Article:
These days, most restaurants convert the gases that they use to natural gas. This is done to ensure that a healthier working environment is promoted. These tips that you have shared on how to do this safely so are really great. Thanks for sharing a very helpful article.

  4. Jeff July 16, 2012 at 3:58 pm #

    I have a henny penny ofg 321 has been converted to propane, wanting to use a small propane tank portable with this unit outsed occasionaly. hooked it up but will not light. I am thinking I do not have the correct regulator on the tank. manual says minimum 2.49kpa supply. what regulator should i buy.

    • Tundra July 17, 2012 at 12:10 pm #

      Hey Jeff,
      That is a fairly good size unit. It requires at least a 3/4″ gas hose to get the proper amount of gas. If you are trying to run it off of a small LP tank you may need to increase the tank size. You will have to run at least the 3/4″ gas hose with a 3/4″ LP regulator. The small gas line like used on a BBQ is not going to do the trick. You can use Tundra Number 41-118 hose with 41-457 regulator. But you will have to figure out a way to adapt the hose to the bottle. Your local propane company may be able to help in that respect. You have to have a minimum of 8 inches of water column in order to operate it. Your local propane company can probably chec that for you.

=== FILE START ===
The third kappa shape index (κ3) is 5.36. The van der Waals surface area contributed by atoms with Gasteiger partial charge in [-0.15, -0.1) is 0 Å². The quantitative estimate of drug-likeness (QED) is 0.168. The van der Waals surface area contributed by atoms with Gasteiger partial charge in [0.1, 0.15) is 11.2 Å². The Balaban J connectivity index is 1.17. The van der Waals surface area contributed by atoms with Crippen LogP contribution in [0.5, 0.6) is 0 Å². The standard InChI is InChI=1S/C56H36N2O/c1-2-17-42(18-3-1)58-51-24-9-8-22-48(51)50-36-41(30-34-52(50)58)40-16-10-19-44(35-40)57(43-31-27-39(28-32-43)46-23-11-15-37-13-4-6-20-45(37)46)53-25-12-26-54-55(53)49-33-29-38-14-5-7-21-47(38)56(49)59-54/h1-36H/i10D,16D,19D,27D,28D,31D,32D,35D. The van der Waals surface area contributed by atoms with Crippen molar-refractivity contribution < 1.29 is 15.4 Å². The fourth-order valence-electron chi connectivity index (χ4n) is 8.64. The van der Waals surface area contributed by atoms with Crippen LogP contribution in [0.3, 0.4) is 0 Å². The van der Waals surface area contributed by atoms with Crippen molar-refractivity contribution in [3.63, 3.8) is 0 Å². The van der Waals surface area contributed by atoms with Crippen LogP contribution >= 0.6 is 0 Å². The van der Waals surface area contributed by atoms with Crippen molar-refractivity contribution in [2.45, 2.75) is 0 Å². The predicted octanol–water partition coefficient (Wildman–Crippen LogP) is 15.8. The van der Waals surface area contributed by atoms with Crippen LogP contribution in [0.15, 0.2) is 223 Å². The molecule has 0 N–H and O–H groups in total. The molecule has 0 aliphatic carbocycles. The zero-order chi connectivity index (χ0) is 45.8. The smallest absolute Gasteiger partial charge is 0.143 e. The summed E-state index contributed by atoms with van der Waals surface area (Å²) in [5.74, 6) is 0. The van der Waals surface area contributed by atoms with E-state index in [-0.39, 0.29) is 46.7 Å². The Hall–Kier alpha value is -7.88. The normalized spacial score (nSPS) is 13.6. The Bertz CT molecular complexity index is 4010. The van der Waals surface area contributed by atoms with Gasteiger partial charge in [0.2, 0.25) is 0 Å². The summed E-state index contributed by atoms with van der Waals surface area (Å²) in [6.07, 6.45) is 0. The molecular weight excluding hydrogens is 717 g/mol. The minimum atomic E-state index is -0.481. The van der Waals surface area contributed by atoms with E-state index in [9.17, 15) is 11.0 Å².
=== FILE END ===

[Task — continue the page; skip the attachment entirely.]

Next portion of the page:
5. Judith Magallon April 11, 2013 at 7:08 pm #

    Any suggestions about why my 13 yr old Maytag gas range hums loudly – seems to come from
    the area above the burners..

    • Molly Patterson April 15, 2013 at 6:24 am #

      Hi Judith,
      Have you noticed any flame issues? It could be the gas pressure or perhaps a loose burner or solenoid coil. I hope this helps!
      -Molly-